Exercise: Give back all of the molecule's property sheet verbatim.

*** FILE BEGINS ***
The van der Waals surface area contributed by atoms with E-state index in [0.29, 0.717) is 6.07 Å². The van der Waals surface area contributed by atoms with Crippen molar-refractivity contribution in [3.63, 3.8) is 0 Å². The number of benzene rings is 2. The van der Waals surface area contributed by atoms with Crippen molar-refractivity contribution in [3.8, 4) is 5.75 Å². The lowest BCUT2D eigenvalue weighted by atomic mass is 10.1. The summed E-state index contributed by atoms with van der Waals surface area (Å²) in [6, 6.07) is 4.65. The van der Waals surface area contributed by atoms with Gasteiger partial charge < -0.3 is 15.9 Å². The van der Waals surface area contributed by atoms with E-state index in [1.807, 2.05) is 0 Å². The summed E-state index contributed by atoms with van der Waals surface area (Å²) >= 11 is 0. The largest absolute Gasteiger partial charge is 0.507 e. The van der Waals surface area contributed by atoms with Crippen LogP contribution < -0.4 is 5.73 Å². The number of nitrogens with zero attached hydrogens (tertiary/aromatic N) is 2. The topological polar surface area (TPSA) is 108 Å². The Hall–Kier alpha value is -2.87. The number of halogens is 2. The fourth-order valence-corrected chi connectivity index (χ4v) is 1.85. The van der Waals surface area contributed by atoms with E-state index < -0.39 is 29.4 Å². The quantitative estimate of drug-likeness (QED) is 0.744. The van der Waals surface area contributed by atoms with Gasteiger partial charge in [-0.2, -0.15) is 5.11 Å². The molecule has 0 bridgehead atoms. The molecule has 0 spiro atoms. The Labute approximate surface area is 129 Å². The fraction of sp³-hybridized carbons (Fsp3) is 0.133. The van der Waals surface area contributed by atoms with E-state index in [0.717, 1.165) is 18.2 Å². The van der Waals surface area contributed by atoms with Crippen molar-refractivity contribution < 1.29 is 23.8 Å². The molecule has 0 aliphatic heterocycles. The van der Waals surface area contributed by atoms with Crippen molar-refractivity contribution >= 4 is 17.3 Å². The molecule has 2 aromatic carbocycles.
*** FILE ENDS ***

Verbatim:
The van der Waals surface area contributed by atoms with E-state index in [0.29, 0.717) is 6.07 Å². The van der Waals surface area contributed by atoms with Crippen molar-refractivity contribution in [3.63, 3.8) is 0 Å². The number of benzene rings is 2. The van der Waals surface area contributed by atoms with Crippen molar-refractivity contribution in [3.8, 4) is 5.75 Å². The lowest BCUT2D eigenvalue weighted by atomic mass is 10.1. The summed E-state index contributed by atoms with van der Waals surface area (Å²) in [6, 6.07) is 4.65. The van der Waals surface area contributed by atoms with Gasteiger partial charge < -0.3 is 15.9 Å². The van der Waals surface area contributed by atoms with E-state index in [1.807, 2.05) is 0 Å². The summed E-state index contributed by atoms with van der Waals surface area (Å²) >= 11 is 0. The largest absolute Gasteiger partial charge is 0.507 e. The van der Waals surface area contributed by atoms with Crippen LogP contribution < -0.4 is 5.73 Å². The number of nitrogens with zero attached hydrogens (tertiary/aromatic N) is 2. The topological polar surface area (TPSA) is 108 Å². The Hall–Kier alpha value is -2.87. The number of halogens is 2. The fourth-order valence-corrected chi connectivity index (χ4v) is 1.85. The van der Waals surface area contributed by atoms with E-state index < -0.39 is 29.4 Å². The quantitative estimate of drug-likeness (QED) is 0.744. The van der Waals surface area contributed by atoms with Gasteiger partial charge in [-0.2, -0.15) is 5.11 Å². The molecule has 0 bridgehead atoms. The molecule has 0 spiro atoms. The Labute approximate surface area is 129 Å². The fraction of sp³-hybridized carbons (Fsp3) is 0.133. The van der Waals surface area contributed by atoms with E-state index in [0.717, 1.165) is 18.2 Å². The van der Waals surface area contributed by atoms with Crippen molar-refractivity contribution < 1.29 is 23.8 Å². The molecule has 0 aliphatic heterocycles. The van der Waals surface area contributed by atoms with Crippen molar-refractivity contribution >= 4 is 17.3 Å². The molecule has 2 aromatic carbocycles.